I think the most important thing is to be around music, not just for networking, but for spiritual, musical, intellectual, social survival, and to realize that small is beautiful. [That’s] what Charles Mingus told me on the first night I played with him. Half the people in the Café Bohemia were either asleep, nodding off, or listening to their transistor radios … Mingus would have to fight to get paid at the end of the week. But, he said, “No matter how ratty the joint, every night with me is Carnegie Hall.” Conversely, years later, when I did play Carnegie Hall, it was so much easier, because Mingus made me understand that the challenge was to make everybody at Carnegie Hall feel like they are in your living room.

Why is AFM membership important to you?

I think that ever since Ronald Regan trashed the air traffic controllers and made it fashionable to ignore over 100 years of hard struggles, and sometimes even the loss of life, to give people some kind of a decent reward for their lifetime’s work, a lot of people use that as an excuse to exploit others into doing what they now call outsourcing—taking work to places where people are still in almost a slave labor economy. And I always found it disturbing that something musical, created in the United States, would become part of that outsourcing process. So when I do the very occasional film score I always request that it be done in the United States through the musicians union.

How did your Woody Guthrie project come about?

I met Woody in 1956. We spent hours talking about all of his experiences traveling, when he shipped out to sea, the places he traveled across the US, all the kinds of music, and people he heard, from the time he was brought up in Okemah, Oklahoma, to his travels around the world. He loved New York because you could have the world all in one place. He described how he used to walk through all the different neighborhoods and hear all the languages, the food, and all the different people and the fantastic music in those communities.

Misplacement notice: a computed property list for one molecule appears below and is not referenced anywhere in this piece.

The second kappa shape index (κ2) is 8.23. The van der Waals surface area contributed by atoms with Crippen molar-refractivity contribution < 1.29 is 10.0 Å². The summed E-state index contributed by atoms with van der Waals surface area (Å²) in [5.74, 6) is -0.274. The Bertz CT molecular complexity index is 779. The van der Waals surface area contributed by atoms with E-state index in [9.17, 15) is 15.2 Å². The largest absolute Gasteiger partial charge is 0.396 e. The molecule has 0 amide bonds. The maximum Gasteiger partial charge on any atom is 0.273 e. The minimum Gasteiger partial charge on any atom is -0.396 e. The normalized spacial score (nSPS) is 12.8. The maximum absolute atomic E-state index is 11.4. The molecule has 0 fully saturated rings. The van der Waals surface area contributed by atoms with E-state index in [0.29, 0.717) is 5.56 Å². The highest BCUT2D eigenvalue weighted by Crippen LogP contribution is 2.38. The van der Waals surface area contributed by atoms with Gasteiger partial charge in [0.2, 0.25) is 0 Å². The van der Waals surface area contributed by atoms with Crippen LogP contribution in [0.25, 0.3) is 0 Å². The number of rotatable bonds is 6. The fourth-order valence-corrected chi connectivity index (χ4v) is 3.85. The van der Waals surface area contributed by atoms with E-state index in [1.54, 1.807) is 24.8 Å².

Decades later, Nora got in touch with me and said that the Guthrie Foundation was taking thousands of his poems and lyrics and having different people set them to music and they would like to have a classical piece. She said we had to use “This Land,” his most emblematic song. She asked me to reimagine Woody’s travels from when he left his hometown of Okemah.

It came out beautifully and Symphony Silicon Valley gave a wonderful premiere performance.

Is it difficult to conduct your own music?

Not if you remember that, when you are conducting your own music, it’s not your music anymore. It’s everybody’s music who’s playing it; you are there to help out the situation. Hopefully, the musicians will find something in the music that touches their hearts and they can then put their own creativity into what’s down on the paper. Rather than assuming the dictatorial approach, I try to be a fellow musician, appreciative of being around a lot of people, most of whom play better than I ever will. If you are clear and listen, stay out of the way, and help when needed, the music somehow always tells us what to do.